You’re approaching the end of your training and you have decided, yep, academia is for you. Congratulations! I think it’s a terrific career choice. So how do you find a job? University websites. Look, there are only 31 colleges of veterinary medicine in the US, 4 in Canada, 4 in Australia, 1 in New Zealand,
Most interviews involve at least some time outside of a ‘formal interview’ setting. For vet school, this may be during a campus tour or a lunch. For internships and residencies, this may be during the hospital tour or as you are getting set for the formal part. Some programs may have a lunch period for
(This post was originally written as a guest post for Richer Life DVM. If you haven’t read her blog, you should. It’s a great resource about finances for veterinarians. And if you didn’t read it there first, it’s new to you!) In discussions among academic veterinarians attempting to recruit a new faculty member, salary is
Interviewing for a faculty position is exciting. You’re investigating an institution for where you may want to work, and they are investigating you. Interviews are also a recruiting tool- the institutions want you to come there, so they wine and dine you. Most faculty interviews will have at least one lunch and one dinner, and
I review a lot of research paper submissions. I enjoy it because I feel like I have some expertise to contribute and I feel I can help make submissions better. The peer-review system is an integral pillar of the research estate. It is one check of many to prevent bad research from being published. Realistically,
Let’s be clear at the outset: if I knew the answer to this question, I could be a millionaire. Untold numbers of consultants with MBAs try to answer this in the business world all the time and fail. There is no iron-clad way to make sure that the job you are about to take is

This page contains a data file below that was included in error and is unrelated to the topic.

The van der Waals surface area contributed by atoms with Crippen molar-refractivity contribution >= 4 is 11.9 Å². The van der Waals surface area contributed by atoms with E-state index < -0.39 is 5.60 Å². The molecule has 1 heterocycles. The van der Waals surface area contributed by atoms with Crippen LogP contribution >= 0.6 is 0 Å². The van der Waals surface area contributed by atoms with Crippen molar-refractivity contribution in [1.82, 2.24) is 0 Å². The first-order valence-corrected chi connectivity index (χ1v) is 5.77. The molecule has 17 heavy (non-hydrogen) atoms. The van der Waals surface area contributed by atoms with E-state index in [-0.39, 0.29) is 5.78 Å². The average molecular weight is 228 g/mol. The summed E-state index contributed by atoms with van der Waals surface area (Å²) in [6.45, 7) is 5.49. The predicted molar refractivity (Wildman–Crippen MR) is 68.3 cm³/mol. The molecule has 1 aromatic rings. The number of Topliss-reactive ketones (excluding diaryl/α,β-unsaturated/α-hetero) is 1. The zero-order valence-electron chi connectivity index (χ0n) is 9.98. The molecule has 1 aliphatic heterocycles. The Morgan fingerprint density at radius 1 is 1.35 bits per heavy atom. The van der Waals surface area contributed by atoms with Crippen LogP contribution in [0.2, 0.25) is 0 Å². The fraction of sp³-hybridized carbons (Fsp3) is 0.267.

When going to an interview, often there will be a period where you go to lunch and/or dinner with people at the institution. Sharing a meal is a powerful point of connection for people, so this is often an important component of the interview. Unfortunately, it adds another layer of social dynamics which have to
Today’s post is from a mentee of mine whom I have known for almost twenty years. She has a daughter (who has now gone to college), and I thought she could provide a perspective on job searching with different family considerations to mine. Enjoy! I am a board-certified veterinary anesthesiologist who recently completed a Ph.D.
This is it, the Big One. Probably the most important hour you spend during your interview, possibly the single most important determinant of you getting a job as a faculty member. The letter of application and CV just get you in the door and your references just prove you’re not a monster. The decision to
In contrast with vet school interviews, where the questions can be all over the place, the questions for faculty interviews are usually pretty similar. Here are the important ones I can think of. “Why do you want to work here?” This is almost always asked during an interview, often repeatedly by a variety of people.